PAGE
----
proposed under Class C, M, N or Q of this Part, must include any building or other
        operations;
        (b) a plan indicating the site and showing the proposed development;
        (c) the developer’s contact address;
        (d) the developer’s email address if the developer is content to receive communications
        electronically; and
        (e) where sub-paragraph (6) requires the Environment Agency(a) to be consulted, a sitespecific
        flood risk assessment,
        together with any fee required to be paid.
        (3) The local planning authority may refuse an application where, in the opinion of the
        authority—
        (a) the proposed development does not comply with, or
        (b) the developer has provided insufficient information to enable the authority to establish
        whether the proposed development complies with,
        any conditions, limitations or restrictions specified in this Part as being applicable to the
        development in question.
        (4) Sub-paragraphs (5) to (8) and (10) do not apply where a local planning authority refuses an
        application under sub-paragraph (3) and for the purposes of section 78 (appeals) of the Act such a
        refusal is to be treated as a refusal of an application for approval.
        (5) Where the application relates to prior approval as to transport and highways impacts of the
        development, on receipt of the application, where in the opinion of the local planning authority the
        development is likely to result in a material increase or a material change in the character of traffic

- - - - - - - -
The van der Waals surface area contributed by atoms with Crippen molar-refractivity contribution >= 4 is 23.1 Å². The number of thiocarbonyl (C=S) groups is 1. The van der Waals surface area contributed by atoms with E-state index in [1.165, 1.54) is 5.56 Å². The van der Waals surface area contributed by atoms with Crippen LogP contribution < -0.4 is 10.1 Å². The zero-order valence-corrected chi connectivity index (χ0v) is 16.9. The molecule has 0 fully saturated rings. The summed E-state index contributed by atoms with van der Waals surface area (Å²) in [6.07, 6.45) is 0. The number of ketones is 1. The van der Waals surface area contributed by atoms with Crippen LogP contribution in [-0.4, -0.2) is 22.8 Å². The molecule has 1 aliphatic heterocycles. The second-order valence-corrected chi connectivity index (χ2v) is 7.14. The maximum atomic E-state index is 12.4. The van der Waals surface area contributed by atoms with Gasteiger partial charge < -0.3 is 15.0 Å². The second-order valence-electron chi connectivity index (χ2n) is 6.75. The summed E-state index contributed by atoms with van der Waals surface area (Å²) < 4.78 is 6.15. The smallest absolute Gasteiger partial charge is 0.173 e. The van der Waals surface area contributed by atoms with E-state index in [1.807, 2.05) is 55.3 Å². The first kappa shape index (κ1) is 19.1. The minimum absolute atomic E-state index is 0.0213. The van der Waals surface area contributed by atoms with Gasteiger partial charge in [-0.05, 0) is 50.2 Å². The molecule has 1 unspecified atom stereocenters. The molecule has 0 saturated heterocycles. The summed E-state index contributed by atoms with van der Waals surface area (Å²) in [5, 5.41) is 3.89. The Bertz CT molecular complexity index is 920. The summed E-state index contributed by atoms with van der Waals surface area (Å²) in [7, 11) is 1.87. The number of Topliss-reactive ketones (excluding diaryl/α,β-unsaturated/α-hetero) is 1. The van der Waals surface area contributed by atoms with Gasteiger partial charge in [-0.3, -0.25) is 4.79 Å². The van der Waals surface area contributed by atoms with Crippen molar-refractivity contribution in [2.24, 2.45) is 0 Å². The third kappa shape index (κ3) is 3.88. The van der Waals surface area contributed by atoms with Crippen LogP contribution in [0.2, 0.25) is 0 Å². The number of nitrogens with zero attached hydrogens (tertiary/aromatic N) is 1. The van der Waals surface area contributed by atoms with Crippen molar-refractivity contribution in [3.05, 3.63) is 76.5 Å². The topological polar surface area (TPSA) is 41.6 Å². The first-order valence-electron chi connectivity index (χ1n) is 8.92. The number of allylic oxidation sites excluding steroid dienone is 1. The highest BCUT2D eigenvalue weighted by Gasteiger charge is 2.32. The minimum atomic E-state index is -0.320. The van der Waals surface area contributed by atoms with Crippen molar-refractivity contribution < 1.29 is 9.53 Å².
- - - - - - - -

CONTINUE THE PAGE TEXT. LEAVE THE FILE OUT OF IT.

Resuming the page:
in the vicinity of the site, the local planning authority must consult—
        (a) where the increase or change relates to traffic entering or leaving a trunk road, the
        highway authority for the trunk road;
        (b) the local highway authority, where the increase or change relates to traffic entering or
        leaving a classified road or proposed highway, except where the local planning authority
        is the local highway authority; and
        (c) the operator of the network which includes or consists of the railway in question, and the
        Secretary of State for Transport, where the increase or change relates to traffic using a
        level crossing over a railway.
        (6) Where the application relates to prior approval as to the flooding risks on the site, on receipt
        of the application, the local planning authority must consult the Environment Agency(b) where the
        development is—
        (a) in an area within Flood Zone 2 or Flood Zone 3; or
        (b) in an area within Flood Zone 1 which has critical drainage problems and which has been
        notified to the local planning authority by the Environment Agency for the purpose of
        paragraph (zc)(ii) in the Table in Schedule 4 to the Procedure Order.
        (7) The local planning authority must notify the consultees referred to in sub-paragraphs (5) and
        (6) specifying the date by which they must respond (being not less than 21 days from the date the
        notice is given).
        (8) The local planning authority must give notice of the proposed development—
        (a) by site display in at least one place on or near the land to which the application relates for
        not less than 21 days of a notice which—
        (i) describes the proposed development;
        (ii) provides the address of the proposed development;
        (iii) specifies the date by which representations are to be received by the local planning
        authority; or
        (b) by serving a notice in that form on any adjoining owner or occupier.
        (9) The local planning authority may require the developer to submit such information as the
        authority may reasonably require in order to determine the application, which may include—
        (a) assessments of impacts or risks;
        (b) statements setting out how impacts or risks are to be mitigated; or
        (c) details of proposed building or other operations.
        (10) The local planning authority must, when determining an application—